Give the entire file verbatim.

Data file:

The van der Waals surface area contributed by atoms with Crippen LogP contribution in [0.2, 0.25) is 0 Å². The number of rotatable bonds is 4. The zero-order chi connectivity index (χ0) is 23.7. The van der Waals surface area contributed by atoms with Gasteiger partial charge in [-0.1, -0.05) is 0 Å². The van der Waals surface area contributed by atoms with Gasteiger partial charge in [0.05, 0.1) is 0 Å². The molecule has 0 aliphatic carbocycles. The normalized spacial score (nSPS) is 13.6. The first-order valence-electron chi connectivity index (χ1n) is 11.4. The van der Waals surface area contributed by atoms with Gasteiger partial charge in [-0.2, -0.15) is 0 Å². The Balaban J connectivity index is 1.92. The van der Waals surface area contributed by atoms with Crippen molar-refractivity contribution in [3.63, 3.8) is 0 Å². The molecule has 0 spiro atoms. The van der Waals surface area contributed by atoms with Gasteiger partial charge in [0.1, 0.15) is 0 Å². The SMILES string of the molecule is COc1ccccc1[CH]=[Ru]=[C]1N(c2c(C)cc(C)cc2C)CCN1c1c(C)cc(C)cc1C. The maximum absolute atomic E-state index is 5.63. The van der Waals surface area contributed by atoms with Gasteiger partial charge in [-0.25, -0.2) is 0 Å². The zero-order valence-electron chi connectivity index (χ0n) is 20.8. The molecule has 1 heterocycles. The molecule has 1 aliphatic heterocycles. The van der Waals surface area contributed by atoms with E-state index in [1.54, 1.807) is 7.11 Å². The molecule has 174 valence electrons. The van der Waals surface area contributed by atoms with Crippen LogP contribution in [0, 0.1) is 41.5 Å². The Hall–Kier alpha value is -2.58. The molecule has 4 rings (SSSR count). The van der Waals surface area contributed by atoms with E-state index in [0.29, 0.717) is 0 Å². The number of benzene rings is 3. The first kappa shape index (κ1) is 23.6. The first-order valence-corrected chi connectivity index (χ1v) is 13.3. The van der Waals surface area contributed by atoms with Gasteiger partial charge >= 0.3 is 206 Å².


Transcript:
The van der Waals surface area contributed by atoms with Crippen LogP contribution in [0.2, 0.25) is 0 Å². The number of rotatable bonds is 4. The zero-order chi connectivity index (χ0) is 23.7. The van der Waals surface area contributed by atoms with Gasteiger partial charge in [-0.1, -0.05) is 0 Å². The van der Waals surface area contributed by atoms with Gasteiger partial charge in [0.05, 0.1) is 0 Å². The molecule has 0 aliphatic carbocycles. The normalized spacial score (nSPS) is 13.6. The first-order valence-electron chi connectivity index (χ1n) is 11.4. The van der Waals surface area contributed by atoms with Gasteiger partial charge in [-0.2, -0.15) is 0 Å². The Balaban J connectivity index is 1.92. The van der Waals surface area contributed by atoms with Crippen molar-refractivity contribution in [3.63, 3.8) is 0 Å². The molecule has 0 spiro atoms. The van der Waals surface area contributed by atoms with Gasteiger partial charge in [0.1, 0.15) is 0 Å². The SMILES string of the molecule is COc1ccccc1[CH]=[Ru]=[C]1N(c2c(C)cc(C)cc2C)CCN1c1c(C)cc(C)cc1C. The maximum absolute atomic E-state index is 5.63. The van der Waals surface area contributed by atoms with Gasteiger partial charge in [-0.25, -0.2) is 0 Å². The zero-order valence-electron chi connectivity index (χ0n) is 20.8. The molecule has 1 heterocycles. The molecule has 1 aliphatic heterocycles. The van der Waals surface area contributed by atoms with E-state index in [1.54, 1.807) is 7.11 Å². The molecule has 174 valence electrons. The van der Waals surface area contributed by atoms with Crippen LogP contribution in [0, 0.1) is 41.5 Å². The Hall–Kier alpha value is -2.58. The molecule has 4 rings (SSSR count). The van der Waals surface area contributed by atoms with E-state index in [0.29, 0.717) is 0 Å². The number of benzene rings is 3. The first kappa shape index (κ1) is 23.6. The first-order valence-corrected chi connectivity index (χ1v) is 13.3. The van der Waals surface area contributed by atoms with Gasteiger partial charge >= 0.3 is 206 Å².